Three bills in three weeks from Hydro One and a new line on the bill: “Miscellaneous Adjustment” got this writer wondering, why? The first bill came with an insert with the heading “Important Information about your enclosed Hydro One bill” and went on to explain that after they had “changed the meter at your premises, we experienced an issue which prevented the data from your meter from being processed in a timely manner in our system.” The meter they changed was a “smart meter” Hydro One installed a few years ago, so I assume this is a “smarter” meter. Calling the number on the insert allowed me to confirm with Hydro One that the meter change was due to a “communication problem.”
The upsetting part of the final bill is that when the all-in price of my power is calculated (including the costs of electricity, delivery, regulatory and debt retirement charge) it turned out to be 29 cents a kilowatt hour (kWh) and when I looked at my bill from November 2008 the all in charge was 16.5 cents a kWh. So in less than five years, the price had risen by 81%.
We’re doing our best to be responsible power consumers: we consumed less power than before and 71% of the billed electricity was in “off-peak” hours.
If one looks back this is what then Premier McGuinty said in his Throne speech of October 12, 2005 about smart meters: “Consumers can look forward to getting smart meters that will help them save money by telling them when they can pay less.”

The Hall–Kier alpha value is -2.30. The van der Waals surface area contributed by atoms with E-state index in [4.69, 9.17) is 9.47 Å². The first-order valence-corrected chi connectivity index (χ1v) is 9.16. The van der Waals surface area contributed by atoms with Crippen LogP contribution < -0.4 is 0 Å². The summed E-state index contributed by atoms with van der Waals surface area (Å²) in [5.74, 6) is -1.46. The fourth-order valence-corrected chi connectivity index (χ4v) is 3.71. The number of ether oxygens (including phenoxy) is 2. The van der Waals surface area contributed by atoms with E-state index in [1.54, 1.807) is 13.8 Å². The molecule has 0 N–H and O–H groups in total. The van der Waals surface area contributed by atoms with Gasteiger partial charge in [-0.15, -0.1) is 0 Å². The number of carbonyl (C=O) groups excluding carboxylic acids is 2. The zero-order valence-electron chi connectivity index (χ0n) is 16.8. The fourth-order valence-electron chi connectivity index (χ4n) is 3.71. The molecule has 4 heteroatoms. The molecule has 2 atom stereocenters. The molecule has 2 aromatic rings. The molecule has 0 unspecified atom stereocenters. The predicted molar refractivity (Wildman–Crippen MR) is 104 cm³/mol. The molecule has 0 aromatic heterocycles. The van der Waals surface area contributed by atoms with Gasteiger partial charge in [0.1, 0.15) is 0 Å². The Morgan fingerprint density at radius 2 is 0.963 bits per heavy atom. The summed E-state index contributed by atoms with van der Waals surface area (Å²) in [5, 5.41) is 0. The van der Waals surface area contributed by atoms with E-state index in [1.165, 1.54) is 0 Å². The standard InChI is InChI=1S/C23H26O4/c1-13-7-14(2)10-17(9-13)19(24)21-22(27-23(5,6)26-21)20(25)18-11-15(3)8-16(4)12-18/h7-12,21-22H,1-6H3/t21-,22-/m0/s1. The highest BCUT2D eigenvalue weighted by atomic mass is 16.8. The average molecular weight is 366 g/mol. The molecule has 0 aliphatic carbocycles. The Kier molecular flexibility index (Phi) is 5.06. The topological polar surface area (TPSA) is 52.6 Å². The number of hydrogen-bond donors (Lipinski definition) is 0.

An 81-% increase? Sounds like another broken government promise!
Those who have Hydro One as their local distribution company (LDC) will recall that only a few months ago, they sent another insert about a “new billing system” which allows them to bill on a “real time” basis. In effect this was a $160-million grab from ratepayers, perhaps to ensure their profits grow and that they can continue to pay dividends to the Province ($370 million in 2012). Profitability however, doesn’t cover off employee pension and benefit requirements as noted by DBRS, the Canadian bond rating agency, who listed Hydro One as # 8 on their recent list of worst funded pensions in Canada. Perhaps they should be funding their pension fund instead of making big dividend payments to the Ontario Ministry of Finance, but that might force Finance Minister Sousa to make some tough spending decisions.
My comments on “smart meters” are not new: back in July 2010I pointed out that in a 3,400-page submission by Hydro One for a rate increase, the installed cost per smart meter was $700.54. That was confirmed by an exchange with a Hydro One officer. Now, the smart meters are having to be replaced? And not for the first time: Hydro One has needed to replace smart meters back in 2010 when the Newmarket Eracarried an article about meter replacement in Keswick, Sutton and Mount Albert. My suspicion is that the form letter in our recent bill wasn’t the only one: who else in Prince Edward County and other parts of the province got it?
So, now, one wonders about the promises made for those smart meters. At $700.54 cents per meter the cost of replacing the old analog meter at our place is now $1,400.00; the Hydro One 2012 Annual Report indicates they are charging $1.52 per month as a recovery cost. At that rate, it will take them 76 years to recover their costs. Will Hydro One be spending hundreds of millions each year on “smart meters” instead of upgrading the important infrastructure such as transmission lines, transformers, etc.?
An interesting story recently came out of Germany: the German Federal Ministry of Economics published a studyby Ernst & Young which basically concluded, no rollout for smart meters. Why? Ernst & Young did a cost/benefit study and concluded: